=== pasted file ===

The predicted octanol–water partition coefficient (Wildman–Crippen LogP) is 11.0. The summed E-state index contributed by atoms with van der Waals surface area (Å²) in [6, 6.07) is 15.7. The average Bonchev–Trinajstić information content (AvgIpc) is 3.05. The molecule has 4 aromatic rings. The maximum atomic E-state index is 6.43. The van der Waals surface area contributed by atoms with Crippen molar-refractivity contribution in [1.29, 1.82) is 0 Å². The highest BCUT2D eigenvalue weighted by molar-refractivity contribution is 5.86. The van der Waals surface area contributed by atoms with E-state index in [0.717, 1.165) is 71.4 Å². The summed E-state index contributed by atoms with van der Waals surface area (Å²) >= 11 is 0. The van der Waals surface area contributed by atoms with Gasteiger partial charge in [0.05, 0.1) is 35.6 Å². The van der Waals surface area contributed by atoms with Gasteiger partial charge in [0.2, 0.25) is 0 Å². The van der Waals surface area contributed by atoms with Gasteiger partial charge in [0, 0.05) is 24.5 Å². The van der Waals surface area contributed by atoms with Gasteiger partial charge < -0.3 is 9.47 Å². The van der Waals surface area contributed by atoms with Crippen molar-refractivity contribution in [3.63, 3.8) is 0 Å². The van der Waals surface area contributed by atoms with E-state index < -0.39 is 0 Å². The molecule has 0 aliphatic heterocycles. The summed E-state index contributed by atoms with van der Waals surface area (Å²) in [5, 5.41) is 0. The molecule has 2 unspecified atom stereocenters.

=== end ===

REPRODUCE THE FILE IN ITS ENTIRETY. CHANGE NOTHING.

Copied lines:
The predicted octanol–water partition coefficient (Wildman–Crippen LogP) is 11.0. The summed E-state index contributed by atoms with van der Waals surface area (Å²) in [6, 6.07) is 15.7. The average Bonchev–Trinajstić information content (AvgIpc) is 3.05. The molecule has 4 aromatic rings. The maximum atomic E-state index is 6.43. The van der Waals surface area contributed by atoms with Crippen molar-refractivity contribution in [1.29, 1.82) is 0 Å². The highest BCUT2D eigenvalue weighted by molar-refractivity contribution is 5.86. The van der Waals surface area contributed by atoms with E-state index in [0.717, 1.165) is 71.4 Å². The summed E-state index contributed by atoms with van der Waals surface area (Å²) >= 11 is 0. The van der Waals surface area contributed by atoms with Gasteiger partial charge in [0.05, 0.1) is 35.6 Å². The van der Waals surface area contributed by atoms with Gasteiger partial charge in [0.2, 0.25) is 0 Å². The van der Waals surface area contributed by atoms with Gasteiger partial charge in [0, 0.05) is 24.5 Å². The van der Waals surface area contributed by atoms with Gasteiger partial charge < -0.3 is 9.47 Å². The van der Waals surface area contributed by atoms with Crippen molar-refractivity contribution in [3.63, 3.8) is 0 Å². The van der Waals surface area contributed by atoms with E-state index < -0.39 is 0 Å². The molecule has 0 aliphatic heterocycles. The summed E-state index contributed by atoms with van der Waals surface area (Å²) in [5, 5.41) is 0. The molecule has 2 unspecified atom stereocenters.